The applicant describes a 5-year career development program leading to independent academic research in basic respiratory research as a biological mathematician under co-mentors Isaac Kohane and Scott Weiss, leaders in biomedical informatics and respiratory pathobiology respectively. The 2 goals of this program are (1) to gain the foundational biological knowledge and skills to become an independent researcher in lung development and pathobiology - for the career development half, and (2) to develop a comprehensive molecular-functional taxonomy of lung development as a framework for characterizing the developmental basis of constituent phenotypes of chronic obstructive pulmonary disease (COPD) - in the research half. The candidate will have full access to the rich multi-disciplinary resources at Children's Hospital Boston and the Channing Laboratory for academic growth. RESEARCH: We address the association between molecular developmental milestones in lung ontogeny and the molecular pathology of chronic obstructive pulmonary disease (COPD) in an effort to understand the molecular-developmental basis underlying COPD phenotypic heterogeneity. Our premise builds on successful prior work of the applicant in using mouse developmental models to investigate human malignancies. Our central hypothesis is that the molecular events that describe disease progression in COPD reflect embryonic lung development programs but in a dysfunctional rather than an ordered program. We resolve this hypothesis via 3 specific aims which: (1) Define the molecular taxonomy of mammalian lung development, that (2) Maps the molecular hallmarks for each lung development phase from (1) to ontologic / functional attributes, and (3) Identify the developmental correlates - defined in (1-2) - inherent to each constituent phenotype of COPD that will be used to create a prognostic model for COPD phenotypes. Our approach will use integrative genomics as a practical scaffold to synthesize large multi-factorial datasets.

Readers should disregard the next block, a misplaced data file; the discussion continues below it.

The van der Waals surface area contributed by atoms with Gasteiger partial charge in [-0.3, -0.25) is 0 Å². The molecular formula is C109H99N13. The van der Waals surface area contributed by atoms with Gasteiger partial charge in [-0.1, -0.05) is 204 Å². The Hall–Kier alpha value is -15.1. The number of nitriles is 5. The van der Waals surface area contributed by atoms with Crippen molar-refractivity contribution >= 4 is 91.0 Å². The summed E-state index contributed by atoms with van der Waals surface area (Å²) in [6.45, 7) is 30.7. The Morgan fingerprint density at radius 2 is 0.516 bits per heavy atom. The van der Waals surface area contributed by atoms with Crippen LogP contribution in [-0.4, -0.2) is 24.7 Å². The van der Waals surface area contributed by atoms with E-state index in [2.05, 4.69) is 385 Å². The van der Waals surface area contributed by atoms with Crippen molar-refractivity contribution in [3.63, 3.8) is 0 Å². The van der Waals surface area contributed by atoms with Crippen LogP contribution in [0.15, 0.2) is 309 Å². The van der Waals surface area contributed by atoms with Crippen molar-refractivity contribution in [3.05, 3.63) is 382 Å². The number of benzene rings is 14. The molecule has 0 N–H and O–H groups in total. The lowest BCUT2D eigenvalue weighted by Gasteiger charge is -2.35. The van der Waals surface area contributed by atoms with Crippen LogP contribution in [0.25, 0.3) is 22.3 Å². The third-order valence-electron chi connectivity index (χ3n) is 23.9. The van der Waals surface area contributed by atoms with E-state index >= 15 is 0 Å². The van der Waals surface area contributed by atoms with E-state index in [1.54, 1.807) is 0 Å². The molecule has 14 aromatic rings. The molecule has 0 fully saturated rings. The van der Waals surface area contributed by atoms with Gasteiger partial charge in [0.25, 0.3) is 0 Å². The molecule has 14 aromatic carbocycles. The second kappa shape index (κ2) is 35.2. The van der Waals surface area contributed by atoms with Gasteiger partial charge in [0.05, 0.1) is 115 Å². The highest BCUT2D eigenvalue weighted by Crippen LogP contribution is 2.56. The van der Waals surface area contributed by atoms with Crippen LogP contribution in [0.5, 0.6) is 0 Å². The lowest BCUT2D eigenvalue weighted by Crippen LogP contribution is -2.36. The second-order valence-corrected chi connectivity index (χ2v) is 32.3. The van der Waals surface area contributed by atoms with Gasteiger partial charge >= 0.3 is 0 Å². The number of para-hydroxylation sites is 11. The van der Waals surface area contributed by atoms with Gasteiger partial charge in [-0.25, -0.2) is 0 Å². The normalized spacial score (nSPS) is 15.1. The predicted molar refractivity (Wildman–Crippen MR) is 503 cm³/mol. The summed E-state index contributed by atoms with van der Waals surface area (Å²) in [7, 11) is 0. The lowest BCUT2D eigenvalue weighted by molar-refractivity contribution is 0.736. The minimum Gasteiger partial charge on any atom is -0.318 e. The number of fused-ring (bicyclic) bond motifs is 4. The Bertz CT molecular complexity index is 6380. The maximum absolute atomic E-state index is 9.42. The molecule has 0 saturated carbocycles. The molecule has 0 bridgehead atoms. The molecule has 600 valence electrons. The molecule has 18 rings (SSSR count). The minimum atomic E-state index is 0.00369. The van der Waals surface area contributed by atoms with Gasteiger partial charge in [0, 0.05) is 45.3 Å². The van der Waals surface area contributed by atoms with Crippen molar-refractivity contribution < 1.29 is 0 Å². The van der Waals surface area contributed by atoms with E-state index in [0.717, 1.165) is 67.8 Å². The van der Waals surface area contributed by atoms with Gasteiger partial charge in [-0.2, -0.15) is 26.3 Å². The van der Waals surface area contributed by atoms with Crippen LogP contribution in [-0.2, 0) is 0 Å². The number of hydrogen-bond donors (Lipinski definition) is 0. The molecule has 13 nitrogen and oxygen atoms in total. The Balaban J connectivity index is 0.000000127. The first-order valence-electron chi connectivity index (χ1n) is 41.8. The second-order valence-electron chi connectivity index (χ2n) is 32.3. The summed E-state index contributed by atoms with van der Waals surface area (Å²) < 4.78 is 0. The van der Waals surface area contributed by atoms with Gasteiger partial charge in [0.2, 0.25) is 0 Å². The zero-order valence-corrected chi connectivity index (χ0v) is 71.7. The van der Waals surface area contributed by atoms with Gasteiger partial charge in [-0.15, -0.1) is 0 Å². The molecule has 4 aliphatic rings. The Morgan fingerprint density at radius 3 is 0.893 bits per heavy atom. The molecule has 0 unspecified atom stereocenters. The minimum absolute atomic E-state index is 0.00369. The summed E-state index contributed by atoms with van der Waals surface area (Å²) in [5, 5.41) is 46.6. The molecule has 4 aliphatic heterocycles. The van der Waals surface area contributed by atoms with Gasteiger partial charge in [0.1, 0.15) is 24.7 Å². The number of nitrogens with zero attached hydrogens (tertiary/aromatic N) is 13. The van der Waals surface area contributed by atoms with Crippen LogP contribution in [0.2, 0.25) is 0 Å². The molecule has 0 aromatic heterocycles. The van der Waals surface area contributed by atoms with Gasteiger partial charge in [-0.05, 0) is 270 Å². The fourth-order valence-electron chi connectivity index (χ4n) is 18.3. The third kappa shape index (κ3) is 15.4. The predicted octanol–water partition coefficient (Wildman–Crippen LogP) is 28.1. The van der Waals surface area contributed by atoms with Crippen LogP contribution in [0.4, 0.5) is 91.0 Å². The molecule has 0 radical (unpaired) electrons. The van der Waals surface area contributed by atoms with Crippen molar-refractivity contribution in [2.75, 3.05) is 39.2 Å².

Public Health Relevance

If successful, our approach could provide a novel molecular signature (developmentally-based or otherwise) for COPD phenotypes. Such a definition could lead to a much needed refinement of our current definitions of COPD, which are based on the inherent imprecision of clinical phenotyping. Such definitions could prove of value in both descriptive and interventional studies in COPD.

National Institute of Health (NIH)
National Heart, Lung, and Blood Institute (NHLBI)
Mentored Quantitative Research Career Development Award (K25)
Project #
Application #
Study Section
Special Emphasis Panel (ZHL1-CSR-R (M1))
Program Officer
Tigno, Xenia
Project Start
Project End
Budget Start
Budget End
Support Year
Fiscal Year
Total Cost
Indirect Cost
Children's Hospital Boston
United States
Zip Code
Sharma, Sunita; Chhabra, Divya; Kho, Alvin T et al. (2014) The genomic origins of asthma. Thorax 69:481-7
Kho, Alvin T; Liu, Kaifeng; Visner, Gary et al. (2013) Identification of dedifferentiation and redevelopment phases during postpneumonectomy lung growth. Am J Physiol Lung Cell Mol Physiol 305:L542-54
Melen, Erik; Kho, Alvin T; Sharma, Sunita et al. (2011) Expression analysis of asthma candidate genes during human and murine lung development. Respir Res 12:86
Alexander, Matthew S; Kawahara, Genri; Kho, Alvin T et al. (2011) Isolation and transcriptome analysis of adult zebrafish cells enriched for skeletal muscle progenitors. Muscle Nerve 43:741-50
Kho, Alvin T; Bhattacharya, Soumyaroop; Tantisira, Kelan G et al. (2010) Transcriptomic analysis of human lung development. Am J Respir Crit Care Med 181:54-63